Paul’s Missional Preaching in Acts

I have been reading through Acts recently and found it quite amazing to note just how astute Paul was in contextualizing his message to his audience.

When Paul goes into Pisidian Antioch he is dealing with Jews.  Paul is invited to give a sermon to Jews in the local synagogue.  Therefore Paul meets them where they are at. Paul talks to the Jews about God’s promise to the Jews.  The speech addresses the history of Israel from its origin to David and then leaps over a thousand years to John the Baptist and Jesus.

We see Paul establish his Jewish connection with the audience by showing he is familiar with Israel’s history (vv.16-25).  Then he takes them to the next step and tells them that the Messiah they have been waiting for has come!  The promise of God has been realized in Jesus (vv.26-37).  Then Paul gives the application for them having heard that Jesus is the messiah the Jews have been waiting for (vv. 38-41).

Paul’s next sermon in Lystra is very different.  Paul is not dealing with Jews but pagans who worship false gods and ready to deify him and Barnabas.  Yet Paul once again meets them where they are at.  He sees that they worship the creation rather than the creator and like to make idols.  Paul appeals to natural theology and encourages them to realize that creation is not to be worshiped but instead point us to the creator.  From there he shares the gospel, after establishing that the creation has a creator and that creator has come in the flesh to die and reconcile humanity to himself.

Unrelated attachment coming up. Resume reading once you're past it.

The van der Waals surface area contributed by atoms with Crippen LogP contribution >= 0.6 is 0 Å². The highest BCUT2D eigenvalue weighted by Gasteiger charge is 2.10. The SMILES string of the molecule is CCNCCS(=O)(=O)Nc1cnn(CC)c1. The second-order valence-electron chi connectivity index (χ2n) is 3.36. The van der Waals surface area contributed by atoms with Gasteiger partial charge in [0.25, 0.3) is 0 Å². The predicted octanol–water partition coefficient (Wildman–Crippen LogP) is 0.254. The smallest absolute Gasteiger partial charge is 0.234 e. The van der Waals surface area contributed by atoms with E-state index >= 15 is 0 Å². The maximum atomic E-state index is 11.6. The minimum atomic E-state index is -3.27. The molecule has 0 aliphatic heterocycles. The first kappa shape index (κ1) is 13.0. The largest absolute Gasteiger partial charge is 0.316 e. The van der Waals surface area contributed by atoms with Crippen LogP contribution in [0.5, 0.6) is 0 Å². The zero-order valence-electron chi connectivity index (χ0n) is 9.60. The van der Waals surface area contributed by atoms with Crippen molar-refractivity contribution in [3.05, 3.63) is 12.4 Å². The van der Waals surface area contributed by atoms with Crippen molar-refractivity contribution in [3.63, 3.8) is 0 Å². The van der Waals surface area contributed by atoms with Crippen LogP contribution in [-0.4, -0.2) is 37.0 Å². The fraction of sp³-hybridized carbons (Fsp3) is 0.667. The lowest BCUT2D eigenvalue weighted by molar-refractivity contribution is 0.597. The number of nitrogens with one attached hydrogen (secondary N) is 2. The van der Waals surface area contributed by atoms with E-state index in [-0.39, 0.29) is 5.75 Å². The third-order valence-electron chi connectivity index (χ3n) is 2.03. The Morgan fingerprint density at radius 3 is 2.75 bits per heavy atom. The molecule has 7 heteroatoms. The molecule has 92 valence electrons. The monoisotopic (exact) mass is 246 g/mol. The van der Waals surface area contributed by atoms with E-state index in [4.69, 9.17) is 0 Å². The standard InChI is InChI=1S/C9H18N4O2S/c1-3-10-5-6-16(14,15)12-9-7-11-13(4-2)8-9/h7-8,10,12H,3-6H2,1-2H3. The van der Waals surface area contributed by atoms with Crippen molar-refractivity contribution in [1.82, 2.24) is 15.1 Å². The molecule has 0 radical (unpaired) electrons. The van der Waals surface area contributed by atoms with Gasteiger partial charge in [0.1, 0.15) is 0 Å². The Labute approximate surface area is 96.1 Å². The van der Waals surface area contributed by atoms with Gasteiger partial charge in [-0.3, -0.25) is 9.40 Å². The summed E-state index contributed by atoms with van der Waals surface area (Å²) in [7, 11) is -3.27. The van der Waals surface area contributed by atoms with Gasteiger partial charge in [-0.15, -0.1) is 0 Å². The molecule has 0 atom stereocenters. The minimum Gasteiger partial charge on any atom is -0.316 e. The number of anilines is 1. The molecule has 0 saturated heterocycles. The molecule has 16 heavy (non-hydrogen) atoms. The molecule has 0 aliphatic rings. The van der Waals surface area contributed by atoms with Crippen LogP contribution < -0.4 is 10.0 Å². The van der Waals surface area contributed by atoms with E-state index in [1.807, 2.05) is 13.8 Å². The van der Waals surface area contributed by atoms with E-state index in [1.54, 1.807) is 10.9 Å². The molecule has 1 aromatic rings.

It is stunning to think what a good missional example Paul was for us.  He could have easily just stuck to his script of the Jewish narrative as his only means of telling the gospel.  It was probably most comfortable for him, since it was part of his upbringing.  But Paul was cunning and versatile enough to key  in on what points of contact he could find with his audience and trace those veins back to the gospel.  This takes the ability to carefully listen and examine those who you are interacting with, and the knowledge of how to speak in a way they will understand.  Paul cares so much about his message not falling on deaf ears that he meets people where they are at.  This is still the challenge for us 2000 years later as we strive to find the best ways to convey the gospel to the multi-cultural world and society we live in.


2 Responses

  1. Great post!

  2. thanks!

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